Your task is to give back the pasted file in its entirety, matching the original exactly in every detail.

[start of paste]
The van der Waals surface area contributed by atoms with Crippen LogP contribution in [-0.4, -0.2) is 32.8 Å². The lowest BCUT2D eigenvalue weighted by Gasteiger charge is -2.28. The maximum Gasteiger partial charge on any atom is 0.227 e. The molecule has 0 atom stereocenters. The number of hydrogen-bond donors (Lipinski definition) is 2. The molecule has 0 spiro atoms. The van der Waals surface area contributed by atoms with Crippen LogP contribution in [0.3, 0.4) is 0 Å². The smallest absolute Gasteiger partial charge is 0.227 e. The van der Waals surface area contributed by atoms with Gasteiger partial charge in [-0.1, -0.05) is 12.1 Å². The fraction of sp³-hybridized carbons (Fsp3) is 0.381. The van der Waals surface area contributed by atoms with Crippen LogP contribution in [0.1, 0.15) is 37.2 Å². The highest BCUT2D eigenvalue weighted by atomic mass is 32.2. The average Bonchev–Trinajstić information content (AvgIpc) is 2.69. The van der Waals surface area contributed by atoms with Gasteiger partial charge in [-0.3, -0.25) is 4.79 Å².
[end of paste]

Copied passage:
The van der Waals surface area contributed by atoms with Crippen LogP contribution in [-0.4, -0.2) is 32.8 Å². The lowest BCUT2D eigenvalue weighted by Gasteiger charge is -2.28. The maximum Gasteiger partial charge on any atom is 0.227 e. The molecule has 0 atom stereocenters. The number of hydrogen-bond donors (Lipinski definition) is 2. The molecule has 0 spiro atoms. The van der Waals surface area contributed by atoms with Crippen LogP contribution in [0.3, 0.4) is 0 Å². The smallest absolute Gasteiger partial charge is 0.227 e. The van der Waals surface area contributed by atoms with Gasteiger partial charge in [-0.1, -0.05) is 12.1 Å². The fraction of sp³-hybridized carbons (Fsp3) is 0.381. The van der Waals surface area contributed by atoms with Crippen LogP contribution in [0.1, 0.15) is 37.2 Å². The highest BCUT2D eigenvalue weighted by atomic mass is 32.2. The average Bonchev–Trinajstić information content (AvgIpc) is 2.69. The van der Waals surface area contributed by atoms with Gasteiger partial charge in [-0.3, -0.25) is 4.79 Å².